LPGA Qualifying Tournament continues

The LPGA Qualifying Tournament is wrapping up, and the contenders are Christine Song and Jennie Lee as round 3 concludes. The Qualifying Tournament finishes up December 4 at the LPGA International in Daytona Beach, Florida. The field criteria are all eligible LPGA members, 15 exempt players from 2011 LPGA Futures Tour, and all players who successfully completed Qualifying Stage 2. The top finishers get their LPGA cards, and the others that make the cut receive LPGA Futures Tour status.

A notable competitor at this tournament is Birdie Kim. Birdie Kim was the U.S. Women’s Open champion in 2005 at Cherry Hills Country Club near Denver, Colorado. She hit a greenside bunker shot on the 18th hole that holed out, winning her first LPGA tournament.


Birdie disappeared from golf after a serious car accident in 2009. The accident smashed the bones in her face, forcing her out of golf until the 2011 season. In 2011, Birdie played 11 tournaments, missing nine cuts with a season best tie for 56th. Her 142nd finish on the 2011 money list forced her back to Q-school for the first time since 2004.

Her current standing is 62nd after 4 rounds. Playing well tomorrow qualifies her to play on the LPGA tour in 2012. She’s still playing with some pain in her shoulders and arms but she’s determined to return to the Tour. After all she’s been through, let’s hope she can still compete at the highest level.

Cold Weather Golf

Here in the Denver area, it’s been a beautiful, sunset-colored Fall. Then trees have been shots of color down the fairways, looking like a rainbow of orange and red. The temps have been very reasonable as well; usually warm enough to wear shorts and short sleeves. For the Colorado golfer, this won’t last. The days cool down and cold weather golf begins.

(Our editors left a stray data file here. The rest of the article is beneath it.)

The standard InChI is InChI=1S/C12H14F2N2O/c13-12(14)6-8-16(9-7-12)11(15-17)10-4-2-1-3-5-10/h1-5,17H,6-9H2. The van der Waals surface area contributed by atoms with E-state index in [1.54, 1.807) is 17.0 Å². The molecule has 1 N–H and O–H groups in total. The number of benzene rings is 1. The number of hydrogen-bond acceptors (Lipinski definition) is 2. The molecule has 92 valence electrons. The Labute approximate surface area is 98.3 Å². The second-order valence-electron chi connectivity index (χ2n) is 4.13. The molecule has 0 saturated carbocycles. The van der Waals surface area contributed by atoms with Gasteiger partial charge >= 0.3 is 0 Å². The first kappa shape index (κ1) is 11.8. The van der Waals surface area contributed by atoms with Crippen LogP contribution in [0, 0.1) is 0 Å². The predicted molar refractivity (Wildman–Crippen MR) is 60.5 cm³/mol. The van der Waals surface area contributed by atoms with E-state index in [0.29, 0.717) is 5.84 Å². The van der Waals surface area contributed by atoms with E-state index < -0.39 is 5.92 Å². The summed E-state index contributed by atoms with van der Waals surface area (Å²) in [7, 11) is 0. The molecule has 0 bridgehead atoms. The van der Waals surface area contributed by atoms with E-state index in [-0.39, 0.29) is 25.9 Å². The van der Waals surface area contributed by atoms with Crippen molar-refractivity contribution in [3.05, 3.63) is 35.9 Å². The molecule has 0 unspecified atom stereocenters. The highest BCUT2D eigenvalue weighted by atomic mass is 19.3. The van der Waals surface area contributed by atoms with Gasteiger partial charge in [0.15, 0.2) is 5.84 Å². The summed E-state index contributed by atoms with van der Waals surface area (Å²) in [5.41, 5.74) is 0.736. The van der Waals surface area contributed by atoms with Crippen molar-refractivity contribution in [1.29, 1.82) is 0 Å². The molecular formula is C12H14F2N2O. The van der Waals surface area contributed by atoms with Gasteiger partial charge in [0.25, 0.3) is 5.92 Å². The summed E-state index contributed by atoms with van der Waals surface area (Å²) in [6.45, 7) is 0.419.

Cooler weather brings some additional challenges to golfers. Here are a few tips for playing when the temps drop.

Layer, layer, layer. Many of us have trouble playing with clothes restricting our movements. Thanks to thinner, more insulating fibers it’s easy to find slim t-shirts and turtlenecks. A large coat won’t allow the freedom of movement that’s necessary to swing through. Use a wind breaker or wind shirt for greater agility.


Hats and Gloves. It’s important to keep extremities warm. Keep warm gloves in your bag, along with a hat or headband. Change out the gloves when you swing the club. Keep your head and ears covered. Socks made of newer fibers can be just as warm as wool. Wool is great natural insulator and can absorb large amounts of moisture without feeling clammy. Playing golf with cold feet and hands isn’t fun.

Low Compression. According to Golf.com, cold weather is not kind to golf balls. Golf balls tend to become harder with the cold, making mis-hits harder on the hands. Keep the golf balls you plan to use in the house, not the car or garage. On the way to course, keep the golf balls in the car for warmth.

Dense winter air. Cold air is denser than warm air. High compression balls won’t go as far or spin as well as the lower compression, or softer, balls. Golfers may need to use more club to get the same distance.

Stay hydrated. For those of us here in the Rocky Mountain West, fluids are very important. In the winter, the humidity tends to drop, drying everything out including golfers. Don’t forgot the water bottle during the round, and use it. Remember, the cart girl is probably keeping warm in the clubhouse!

Playing golf when it’s cold can mean having the golf course to yourself. What’s not to like?